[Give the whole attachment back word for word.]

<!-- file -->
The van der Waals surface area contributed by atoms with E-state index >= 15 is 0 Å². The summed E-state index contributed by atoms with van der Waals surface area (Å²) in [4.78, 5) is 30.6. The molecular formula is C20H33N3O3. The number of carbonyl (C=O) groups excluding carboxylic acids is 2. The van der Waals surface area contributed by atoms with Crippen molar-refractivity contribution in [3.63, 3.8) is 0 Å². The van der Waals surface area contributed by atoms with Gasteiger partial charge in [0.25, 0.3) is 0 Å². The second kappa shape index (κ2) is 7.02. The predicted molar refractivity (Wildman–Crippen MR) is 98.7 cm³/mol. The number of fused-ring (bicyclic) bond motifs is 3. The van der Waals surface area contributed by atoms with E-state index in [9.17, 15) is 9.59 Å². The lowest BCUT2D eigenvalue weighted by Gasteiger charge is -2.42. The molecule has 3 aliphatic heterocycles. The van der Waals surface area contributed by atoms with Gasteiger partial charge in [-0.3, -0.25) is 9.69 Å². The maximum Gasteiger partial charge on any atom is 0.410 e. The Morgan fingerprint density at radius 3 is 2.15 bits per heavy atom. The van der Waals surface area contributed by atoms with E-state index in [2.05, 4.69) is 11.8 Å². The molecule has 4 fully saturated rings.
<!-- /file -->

The van der Waals surface area contributed by atoms with E-state index >= 15 is 0 Å². The summed E-state index contributed by atoms with van der Waals surface area (Å²) in [4.78, 5) is 30.6. The molecular formula is C20H33N3O3. The number of carbonyl (C=O) groups excluding carboxylic acids is 2. The van der Waals surface area contributed by atoms with Crippen molar-refractivity contribution in [3.63, 3.8) is 0 Å². The van der Waals surface area contributed by atoms with Gasteiger partial charge in [0.25, 0.3) is 0 Å². The second kappa shape index (κ2) is 7.02. The predicted molar refractivity (Wildman–Crippen MR) is 98.7 cm³/mol. The number of fused-ring (bicyclic) bond motifs is 3. The van der Waals surface area contributed by atoms with E-state index in [9.17, 15) is 9.59 Å². The lowest BCUT2D eigenvalue weighted by Gasteiger charge is -2.42. The molecule has 3 aliphatic heterocycles. The van der Waals surface area contributed by atoms with Gasteiger partial charge in [-0.3, -0.25) is 9.69 Å². The maximum Gasteiger partial charge on any atom is 0.410 e. The Morgan fingerprint density at radius 3 is 2.15 bits per heavy atom. The van der Waals surface area contributed by atoms with E-state index in [2.05, 4.69) is 11.8 Å². The molecule has 4 fully saturated rings.